From past lessons, remember that you can include variable in the double-quotes of echo. If you call a function directly in double-quotes, it will not be called.

Parameters and Arguments

Introduction

To perform its actions, a function may need some values. These are called parameters and they must be supplied to the function. The formula to create such a function is:

function function-name(parameter(s))
{
    function body
}

In this case, in the parentheses of the function, add the desired parameters. Each parameter is represented by a name preeceded with the $ symbol. Here is an example:

<?php
function calculate($number)
{
    . . .
}
?>

If the function must use more than one parameter, in the parentheses, specify a name for each parameter. The parameters are separated by commas. Here is an example:

<?php
function add($a, $b)
{
}
?>

To define or implement the function, in the body section, use the parameter as you see fit. Here is an example:

<?php
function calculate($number)
{
    $number * $number;
}
?>

In the same way, if the function uses more than one parameter, you can use any of them in the body of the function.

Calling a Function With Parameters

To call a function that takes (a) parameter(s), you must supply a value for the parameter(s). This is referred to as passing the argument(s) to the function. To do this, when calling the function, in its parentheses, provide the (list of) argument(s). Here is an example:

<?php
function calculate($number)
{
    $number * $number;
}

calculate(24.50)
?>

(This code will not produce anything)

As seen above, to.specify the return value of a function, write the return keyword followed by the desired value. The return value can be the name of a variable. Here is an example:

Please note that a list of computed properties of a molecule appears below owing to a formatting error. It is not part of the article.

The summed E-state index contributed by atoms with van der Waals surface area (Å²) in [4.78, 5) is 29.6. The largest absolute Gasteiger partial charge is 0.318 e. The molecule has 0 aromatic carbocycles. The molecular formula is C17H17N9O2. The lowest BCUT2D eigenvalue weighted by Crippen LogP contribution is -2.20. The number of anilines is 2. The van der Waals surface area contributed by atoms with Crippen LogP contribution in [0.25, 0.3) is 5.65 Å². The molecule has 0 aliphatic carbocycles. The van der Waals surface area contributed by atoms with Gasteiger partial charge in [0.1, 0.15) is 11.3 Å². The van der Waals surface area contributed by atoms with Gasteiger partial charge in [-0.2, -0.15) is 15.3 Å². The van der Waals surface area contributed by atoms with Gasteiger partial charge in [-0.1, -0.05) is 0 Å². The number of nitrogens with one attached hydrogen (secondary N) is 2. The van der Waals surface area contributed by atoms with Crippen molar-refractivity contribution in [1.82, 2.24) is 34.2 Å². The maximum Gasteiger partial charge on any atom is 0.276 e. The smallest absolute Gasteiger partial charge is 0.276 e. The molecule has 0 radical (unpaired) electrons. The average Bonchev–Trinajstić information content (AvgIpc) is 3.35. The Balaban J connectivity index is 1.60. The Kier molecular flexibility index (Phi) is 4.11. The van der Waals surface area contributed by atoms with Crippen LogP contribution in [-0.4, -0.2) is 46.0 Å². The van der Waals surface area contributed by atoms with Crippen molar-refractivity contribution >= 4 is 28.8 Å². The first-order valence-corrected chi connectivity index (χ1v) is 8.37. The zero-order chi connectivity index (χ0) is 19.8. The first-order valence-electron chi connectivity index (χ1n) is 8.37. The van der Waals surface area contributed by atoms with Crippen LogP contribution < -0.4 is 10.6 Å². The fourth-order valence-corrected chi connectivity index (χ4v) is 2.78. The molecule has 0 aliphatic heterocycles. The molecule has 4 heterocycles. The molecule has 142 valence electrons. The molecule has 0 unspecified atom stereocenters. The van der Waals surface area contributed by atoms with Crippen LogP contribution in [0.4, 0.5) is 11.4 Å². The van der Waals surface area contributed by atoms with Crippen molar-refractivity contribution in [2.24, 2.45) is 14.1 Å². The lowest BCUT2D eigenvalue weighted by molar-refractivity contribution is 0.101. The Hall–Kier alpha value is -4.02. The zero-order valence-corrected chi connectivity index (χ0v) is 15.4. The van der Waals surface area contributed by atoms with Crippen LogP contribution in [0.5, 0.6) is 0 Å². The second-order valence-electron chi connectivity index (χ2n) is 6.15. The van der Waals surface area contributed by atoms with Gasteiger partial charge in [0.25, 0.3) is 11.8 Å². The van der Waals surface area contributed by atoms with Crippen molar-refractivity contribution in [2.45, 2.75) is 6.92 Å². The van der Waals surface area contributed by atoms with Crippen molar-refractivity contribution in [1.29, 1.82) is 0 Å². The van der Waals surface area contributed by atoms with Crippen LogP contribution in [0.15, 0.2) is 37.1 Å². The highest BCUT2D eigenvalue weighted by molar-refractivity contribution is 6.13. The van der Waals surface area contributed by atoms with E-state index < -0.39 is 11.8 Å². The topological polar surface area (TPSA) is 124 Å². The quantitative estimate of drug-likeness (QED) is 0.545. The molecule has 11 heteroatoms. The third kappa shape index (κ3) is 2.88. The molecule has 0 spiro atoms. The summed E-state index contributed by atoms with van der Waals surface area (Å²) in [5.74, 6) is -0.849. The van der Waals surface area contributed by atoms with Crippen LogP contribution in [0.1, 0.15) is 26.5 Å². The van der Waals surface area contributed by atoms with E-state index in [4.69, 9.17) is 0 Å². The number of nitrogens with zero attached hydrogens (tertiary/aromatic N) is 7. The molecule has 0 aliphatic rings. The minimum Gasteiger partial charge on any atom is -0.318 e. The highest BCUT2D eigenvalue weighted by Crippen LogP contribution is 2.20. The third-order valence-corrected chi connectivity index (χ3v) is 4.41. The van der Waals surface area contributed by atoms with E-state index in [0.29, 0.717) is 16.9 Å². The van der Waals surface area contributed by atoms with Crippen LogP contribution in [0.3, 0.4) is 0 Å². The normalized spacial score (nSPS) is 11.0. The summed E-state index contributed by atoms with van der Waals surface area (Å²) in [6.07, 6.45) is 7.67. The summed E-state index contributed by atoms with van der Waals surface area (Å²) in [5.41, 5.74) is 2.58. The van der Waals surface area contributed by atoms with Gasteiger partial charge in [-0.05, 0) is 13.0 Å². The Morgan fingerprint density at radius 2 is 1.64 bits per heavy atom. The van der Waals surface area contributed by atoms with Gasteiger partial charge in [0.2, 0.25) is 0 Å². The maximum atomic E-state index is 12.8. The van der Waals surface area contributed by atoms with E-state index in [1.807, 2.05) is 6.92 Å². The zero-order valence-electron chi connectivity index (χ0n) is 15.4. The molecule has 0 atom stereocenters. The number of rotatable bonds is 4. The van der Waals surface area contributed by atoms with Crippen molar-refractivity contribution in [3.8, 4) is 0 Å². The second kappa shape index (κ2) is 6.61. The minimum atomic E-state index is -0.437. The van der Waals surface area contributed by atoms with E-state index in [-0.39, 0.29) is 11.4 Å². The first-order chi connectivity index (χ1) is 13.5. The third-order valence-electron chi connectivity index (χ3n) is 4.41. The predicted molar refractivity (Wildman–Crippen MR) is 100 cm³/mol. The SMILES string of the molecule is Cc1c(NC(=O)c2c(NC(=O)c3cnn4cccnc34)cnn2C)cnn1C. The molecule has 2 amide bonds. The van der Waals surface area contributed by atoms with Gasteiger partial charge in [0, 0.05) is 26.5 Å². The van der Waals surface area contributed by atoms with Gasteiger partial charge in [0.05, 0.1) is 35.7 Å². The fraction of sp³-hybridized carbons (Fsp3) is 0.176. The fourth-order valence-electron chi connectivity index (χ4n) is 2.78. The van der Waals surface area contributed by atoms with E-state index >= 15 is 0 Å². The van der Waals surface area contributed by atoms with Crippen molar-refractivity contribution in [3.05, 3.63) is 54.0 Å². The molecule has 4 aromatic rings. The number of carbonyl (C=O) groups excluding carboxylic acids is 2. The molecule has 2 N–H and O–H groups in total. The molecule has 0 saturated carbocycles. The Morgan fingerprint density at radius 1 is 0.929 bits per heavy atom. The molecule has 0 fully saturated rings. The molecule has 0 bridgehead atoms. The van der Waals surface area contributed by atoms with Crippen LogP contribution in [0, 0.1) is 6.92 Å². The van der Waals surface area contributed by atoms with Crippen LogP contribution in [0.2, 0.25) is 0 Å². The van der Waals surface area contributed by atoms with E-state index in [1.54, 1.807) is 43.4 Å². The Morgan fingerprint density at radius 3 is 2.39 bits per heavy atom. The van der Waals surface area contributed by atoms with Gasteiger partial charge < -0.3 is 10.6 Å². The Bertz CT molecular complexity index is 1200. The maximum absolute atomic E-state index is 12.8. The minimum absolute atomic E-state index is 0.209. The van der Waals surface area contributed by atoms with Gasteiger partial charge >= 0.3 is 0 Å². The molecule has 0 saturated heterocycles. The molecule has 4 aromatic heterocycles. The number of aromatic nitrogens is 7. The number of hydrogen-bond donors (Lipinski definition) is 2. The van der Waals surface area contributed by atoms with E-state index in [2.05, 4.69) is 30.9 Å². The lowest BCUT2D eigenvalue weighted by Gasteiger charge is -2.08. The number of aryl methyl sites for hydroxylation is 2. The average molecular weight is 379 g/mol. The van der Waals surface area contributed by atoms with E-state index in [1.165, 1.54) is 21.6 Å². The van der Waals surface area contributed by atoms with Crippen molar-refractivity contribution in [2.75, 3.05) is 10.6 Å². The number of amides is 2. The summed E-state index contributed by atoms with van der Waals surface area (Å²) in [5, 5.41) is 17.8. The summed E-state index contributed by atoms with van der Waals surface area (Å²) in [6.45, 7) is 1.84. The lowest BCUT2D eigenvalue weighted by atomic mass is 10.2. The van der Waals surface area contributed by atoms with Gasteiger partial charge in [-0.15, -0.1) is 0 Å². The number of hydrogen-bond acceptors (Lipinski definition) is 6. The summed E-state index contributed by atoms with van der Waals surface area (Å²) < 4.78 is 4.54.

<?php
function calculate($number)
{
    $square = $number * $number;
    return $square;
}
?>

If the variable is not used many times, you can give it directly to the return keyword. Here are examples:

<?php
function calculate($number)
{
    return $number * $number;
}
?>

When calling the function, provide the value in the parentheses and you can assign it to a variable. Here is an example:

<?php
function calculate($number)
{
    return $number * $number;
}

$calculation = calculate(24.50);
?>

You can then use the variable. Here is an example:

<?php
function calculate($number)
{
    return $number * $number;
}

$calculation = calculate(24.50);

echo "Result: ";
echo $calculation;
?>

This would produce:

Introduction to Functions

Remember that you can put the variable directly in the double-quotes of echo. Here is an example:

<?php
function calculate($number)
{
    return $number * $number;
}

$calculation = calculate(24.50);

echo "Result: $calculation";
;
?>

If the function is taking more than one argument, when calling it, in the parentheses, type the value of each parameter. The values are separated by commas. Here is an example:

<?php
function add($a, $b)
{
    return $a + $b;
}

$addition = add(24.50, 38.67);

echo "Result: $addition";
?>

This would produce:

A Function With Parameters

Introduction to Built-In Functions

Introduction

A function is referred to as built-in if it is already created and you can just use it directly in your code. PHP provides many ready-made functions.